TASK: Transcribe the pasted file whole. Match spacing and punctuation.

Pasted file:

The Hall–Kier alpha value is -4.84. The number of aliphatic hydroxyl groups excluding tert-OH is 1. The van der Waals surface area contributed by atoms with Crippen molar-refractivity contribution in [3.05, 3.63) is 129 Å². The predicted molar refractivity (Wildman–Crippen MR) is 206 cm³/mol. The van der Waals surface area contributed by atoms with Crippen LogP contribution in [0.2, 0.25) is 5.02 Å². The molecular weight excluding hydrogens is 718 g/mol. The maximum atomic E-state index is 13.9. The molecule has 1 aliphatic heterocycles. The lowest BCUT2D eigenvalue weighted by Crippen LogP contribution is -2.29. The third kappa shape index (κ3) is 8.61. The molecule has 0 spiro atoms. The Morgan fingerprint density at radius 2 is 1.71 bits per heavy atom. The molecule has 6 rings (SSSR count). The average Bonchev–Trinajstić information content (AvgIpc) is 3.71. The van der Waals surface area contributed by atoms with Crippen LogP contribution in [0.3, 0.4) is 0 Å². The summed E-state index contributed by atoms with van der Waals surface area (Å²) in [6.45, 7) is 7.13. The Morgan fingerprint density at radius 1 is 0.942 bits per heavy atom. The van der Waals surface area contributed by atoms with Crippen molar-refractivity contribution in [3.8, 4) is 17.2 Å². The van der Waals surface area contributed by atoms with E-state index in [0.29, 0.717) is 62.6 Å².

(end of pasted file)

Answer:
The Hall–Kier alpha value is -4.84. The number of aliphatic hydroxyl groups excluding tert-OH is 1. The van der Waals surface area contributed by atoms with Crippen molar-refractivity contribution in [3.05, 3.63) is 129 Å². The predicted molar refractivity (Wildman–Crippen MR) is 206 cm³/mol. The van der Waals surface area contributed by atoms with Crippen LogP contribution in [0.2, 0.25) is 5.02 Å². The molecular weight excluding hydrogens is 718 g/mol. The maximum atomic E-state index is 13.9. The molecule has 1 aliphatic heterocycles. The lowest BCUT2D eigenvalue weighted by Crippen LogP contribution is -2.29. The third kappa shape index (κ3) is 8.61. The molecule has 0 spiro atoms. The Morgan fingerprint density at radius 2 is 1.71 bits per heavy atom. The molecule has 6 rings (SSSR count). The average Bonchev–Trinajstić information content (AvgIpc) is 3.71. The van der Waals surface area contributed by atoms with Crippen LogP contribution in [0.3, 0.4) is 0 Å². The summed E-state index contributed by atoms with van der Waals surface area (Å²) in [6.45, 7) is 7.13. The Morgan fingerprint density at radius 1 is 0.942 bits per heavy atom. The van der Waals surface area contributed by atoms with Crippen molar-refractivity contribution in [3.8, 4) is 17.2 Å². The van der Waals surface area contributed by atoms with E-state index in [0.29, 0.717) is 62.6 Å².